August 7, 2022 on

GP Day 14 — Adventure Time!

Fearing another rain out according to the weatherman, we got up at 6 and were out of our hostel by 7. We had around 56 miles to do today, depending on which way we went, and rain was supposed to start around 11. We took one last look at the radar and headed out. Suffice to say it never rained on us all day .

We left Gaspé on a great trail that took us around the edge of the bay. It ran along an old train track, and just when our GPS was telling us to turn right, the Route Verte 1 sign said go left. So we did as that’s our preferred route. It led us to a causeway which was shown as connected on our map. As we got closer to the railroad bridge up ahead, the path got sandy and it was hard to control the bikes. Add in that there were car barriers just like the ones on the trail we had been following and we were pretty certain we were still on route.

Soon, though, I realized we were at a probable dead-end again. I went under the bridge to scout the path, and sure enough, it was Vermont and day 1 all over again. Except this time, while there were fishermen around, none of them were in a boat! In the second pic in the gallery, you’ll see what we were faced with to get up to the bridge. I scrambled up and walked across the bridge to make sure we could get across. The rails were very rusted and no train had been on these tracks in years. It would be a little sketchy, but possible, and someone had nailed 2x4s and 2x6s to bridge the many gaps there were in the ties. I went back to John and reported it was possible. He was a bit hesitant, but I lobbied for crossing as it would save us going back 3/4 mile, and then doing the 8 miles (with a big climb) around the bay. John didn’t feel confident to carry his bike up and I said I’d do the hauling — just like going up and down the S-bahn steps in Berlin! Not quite. This was definitely a mix of cyclocross and rock climbing, but I made it up one bike at a time.

We negotiated the bridge just fine and on the other side, stayed on the tracks and pushed the bikes on the ballast for about a mile, until we got to a section where we could ride. Still sandy, but passable. In the end, we probably saved 15 minutes over backtracking, but another detour conquered made it worth it, despite the multiple mosquito bites! In the screenshot of the map below, the red line is our actual route and the blue line is the planned route. I’d do it again!

While it wasn’t raining, it was overcast and a little bit hazy from the wildfire smoke which is still in the 70s here. As a result, the scenery pics aren’t all that great, so you’ll have to add some imagination.

The second adventure of the day started about 20 miles later. Remember Samantha, the doc from a couple of days ago? She told us to take the causeway from Barachois to Coin-du-Banc. And, the mapping tool let us plan our route that way. The path started off with another railroad bridge crossing. I hoisted my bike and bags up a stairway, while smarter John found a path he could roll his bike up. This bridge had a nice continuous walkway and looked so much easier than our first crossing. It was. However, on the other side, we couldn’t see anything but sand paths and the very rough track ballast. Knowing this path was 4 miles long, we put it in reverse and went back across the bridge to the road. This road around the bay was probably only 1 mile longer, and up until mile 5 or so when we mindlessly followed Route Verte 1 again back to the causeway for about a mile. Well, not mindlessly, I checked the GPS and it said the surface was paved. It was paved for about 1/4 mile and then we got into sand again. I don’t remember why we didn’t turn around this time but between the railroad tracks and broken Macadam we soldiered on. It was obvious that there *had* been a paved road, but the seawall was full of gaps and obviously the bay won the fight between nature and man. The tracks were undermined completely in spots and large pieces of the roadway were in-between the tracks. Fresh seaweed, too, so the over-washing is recent and continuing.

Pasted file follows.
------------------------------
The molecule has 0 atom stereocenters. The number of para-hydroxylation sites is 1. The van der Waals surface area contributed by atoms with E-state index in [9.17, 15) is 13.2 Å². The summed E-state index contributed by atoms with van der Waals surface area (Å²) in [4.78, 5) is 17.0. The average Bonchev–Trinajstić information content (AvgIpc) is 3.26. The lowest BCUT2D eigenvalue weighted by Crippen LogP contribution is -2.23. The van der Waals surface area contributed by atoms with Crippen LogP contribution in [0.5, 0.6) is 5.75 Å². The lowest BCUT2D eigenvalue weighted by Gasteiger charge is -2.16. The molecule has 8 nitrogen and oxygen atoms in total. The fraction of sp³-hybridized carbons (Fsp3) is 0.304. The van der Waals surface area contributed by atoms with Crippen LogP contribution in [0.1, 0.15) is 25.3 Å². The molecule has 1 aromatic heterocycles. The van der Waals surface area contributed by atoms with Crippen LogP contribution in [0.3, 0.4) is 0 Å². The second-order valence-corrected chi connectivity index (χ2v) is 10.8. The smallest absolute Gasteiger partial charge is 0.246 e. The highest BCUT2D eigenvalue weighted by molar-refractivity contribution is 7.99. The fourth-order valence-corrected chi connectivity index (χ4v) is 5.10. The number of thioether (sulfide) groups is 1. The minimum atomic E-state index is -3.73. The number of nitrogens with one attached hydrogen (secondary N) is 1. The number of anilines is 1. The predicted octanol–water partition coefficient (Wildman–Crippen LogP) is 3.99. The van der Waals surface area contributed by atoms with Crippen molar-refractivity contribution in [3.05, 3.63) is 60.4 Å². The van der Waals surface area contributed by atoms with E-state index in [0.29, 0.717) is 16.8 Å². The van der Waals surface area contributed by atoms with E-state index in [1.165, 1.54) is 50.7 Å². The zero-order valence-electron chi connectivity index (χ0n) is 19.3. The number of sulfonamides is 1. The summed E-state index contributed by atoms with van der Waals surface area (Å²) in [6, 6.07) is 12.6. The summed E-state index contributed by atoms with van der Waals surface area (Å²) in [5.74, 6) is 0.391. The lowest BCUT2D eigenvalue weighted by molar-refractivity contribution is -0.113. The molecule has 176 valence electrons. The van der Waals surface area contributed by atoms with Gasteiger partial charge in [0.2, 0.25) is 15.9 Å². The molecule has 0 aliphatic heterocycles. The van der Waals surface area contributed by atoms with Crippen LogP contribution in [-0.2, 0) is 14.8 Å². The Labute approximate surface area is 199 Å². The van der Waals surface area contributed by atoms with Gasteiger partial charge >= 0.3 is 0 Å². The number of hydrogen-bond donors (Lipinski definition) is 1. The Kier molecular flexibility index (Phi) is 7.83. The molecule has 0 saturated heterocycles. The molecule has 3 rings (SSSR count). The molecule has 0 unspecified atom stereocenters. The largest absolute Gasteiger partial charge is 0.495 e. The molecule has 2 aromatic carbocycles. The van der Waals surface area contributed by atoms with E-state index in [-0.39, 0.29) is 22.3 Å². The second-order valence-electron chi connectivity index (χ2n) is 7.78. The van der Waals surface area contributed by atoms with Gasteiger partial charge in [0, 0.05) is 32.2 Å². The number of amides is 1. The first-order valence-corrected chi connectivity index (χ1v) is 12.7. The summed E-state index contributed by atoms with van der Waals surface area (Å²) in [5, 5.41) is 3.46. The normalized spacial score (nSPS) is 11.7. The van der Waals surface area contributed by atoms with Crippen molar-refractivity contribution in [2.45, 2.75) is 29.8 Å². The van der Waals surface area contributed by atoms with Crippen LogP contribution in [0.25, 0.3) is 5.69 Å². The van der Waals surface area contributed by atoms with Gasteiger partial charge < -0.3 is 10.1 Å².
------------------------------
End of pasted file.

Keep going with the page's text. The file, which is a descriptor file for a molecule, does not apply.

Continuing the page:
Anyway, we got to the end and got back on Route Vert 1 and had a nice ride to our destination of Grande-Riviere. We did get another curve ball thrown at us when our warm showers host cancelled mid-day. We found a motel and we are dry and warm and safe from the non-storms. We’re set with warm showers hosts for the next 4 days, barring any more cancellations, and they are spaced between 45 and 55 miles, so the days won’t be as long as we’ve had. By Monday or Tuesday we’ll be back at the St. Lawrence.

1 Comment

  1. Sarah Rito

    Wowzers! That’s quite a day! Beautiful scenery. Enjoy the coming slower pace : )

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